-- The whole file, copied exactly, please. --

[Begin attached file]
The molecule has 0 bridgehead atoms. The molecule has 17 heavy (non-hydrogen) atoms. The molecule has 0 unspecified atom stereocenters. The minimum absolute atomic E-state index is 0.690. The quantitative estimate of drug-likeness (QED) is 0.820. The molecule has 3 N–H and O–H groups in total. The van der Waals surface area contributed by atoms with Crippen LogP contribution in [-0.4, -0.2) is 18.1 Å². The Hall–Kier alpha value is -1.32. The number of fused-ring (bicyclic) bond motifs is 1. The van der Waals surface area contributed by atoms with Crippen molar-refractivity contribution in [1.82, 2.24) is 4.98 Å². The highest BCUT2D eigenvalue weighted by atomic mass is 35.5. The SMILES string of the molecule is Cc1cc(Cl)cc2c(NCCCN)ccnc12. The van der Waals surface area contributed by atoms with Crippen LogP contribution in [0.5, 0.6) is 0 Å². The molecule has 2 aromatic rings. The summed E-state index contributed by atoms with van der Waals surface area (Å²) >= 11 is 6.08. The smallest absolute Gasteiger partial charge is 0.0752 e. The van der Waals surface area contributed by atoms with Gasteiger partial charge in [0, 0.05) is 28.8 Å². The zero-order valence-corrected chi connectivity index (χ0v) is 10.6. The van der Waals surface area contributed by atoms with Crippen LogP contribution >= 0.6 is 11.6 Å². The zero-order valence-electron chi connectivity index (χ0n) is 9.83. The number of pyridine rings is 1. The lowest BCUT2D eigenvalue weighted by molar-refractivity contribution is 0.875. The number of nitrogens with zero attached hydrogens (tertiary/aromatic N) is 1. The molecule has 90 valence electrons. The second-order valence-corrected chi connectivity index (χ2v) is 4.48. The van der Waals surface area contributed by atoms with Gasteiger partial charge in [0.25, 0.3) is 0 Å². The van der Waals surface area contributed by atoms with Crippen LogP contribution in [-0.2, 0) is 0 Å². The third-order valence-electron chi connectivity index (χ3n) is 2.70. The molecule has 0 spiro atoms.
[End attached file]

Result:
The molecule has 0 bridgehead atoms. The molecule has 17 heavy (non-hydrogen) atoms. The molecule has 0 unspecified atom stereocenters. The minimum absolute atomic E-state index is 0.690. The quantitative estimate of drug-likeness (QED) is 0.820. The molecule has 3 N–H and O–H groups in total. The van der Waals surface area contributed by atoms with Crippen LogP contribution in [-0.4, -0.2) is 18.1 Å². The Hall–Kier alpha value is -1.32. The number of fused-ring (bicyclic) bond motifs is 1. The van der Waals surface area contributed by atoms with Crippen molar-refractivity contribution in [1.82, 2.24) is 4.98 Å². The highest BCUT2D eigenvalue weighted by atomic mass is 35.5. The SMILES string of the molecule is Cc1cc(Cl)cc2c(NCCCN)ccnc12. The van der Waals surface area contributed by atoms with Crippen LogP contribution in [0.5, 0.6) is 0 Å². The molecule has 2 aromatic rings. The summed E-state index contributed by atoms with van der Waals surface area (Å²) >= 11 is 6.08. The smallest absolute Gasteiger partial charge is 0.0752 e. The van der Waals surface area contributed by atoms with Gasteiger partial charge in [0, 0.05) is 28.8 Å². The zero-order valence-corrected chi connectivity index (χ0v) is 10.6. The van der Waals surface area contributed by atoms with Crippen LogP contribution >= 0.6 is 11.6 Å². The zero-order valence-electron chi connectivity index (χ0n) is 9.83. The number of pyridine rings is 1. The lowest BCUT2D eigenvalue weighted by molar-refractivity contribution is 0.875. The number of nitrogens with zero attached hydrogens (tertiary/aromatic N) is 1. The molecule has 90 valence electrons. The second-order valence-corrected chi connectivity index (χ2v) is 4.48. The van der Waals surface area contributed by atoms with Gasteiger partial charge in [0.25, 0.3) is 0 Å². The van der Waals surface area contributed by atoms with Crippen LogP contribution in [-0.2, 0) is 0 Å². The third-order valence-electron chi connectivity index (χ3n) is 2.70. The molecule has 0 spiro atoms.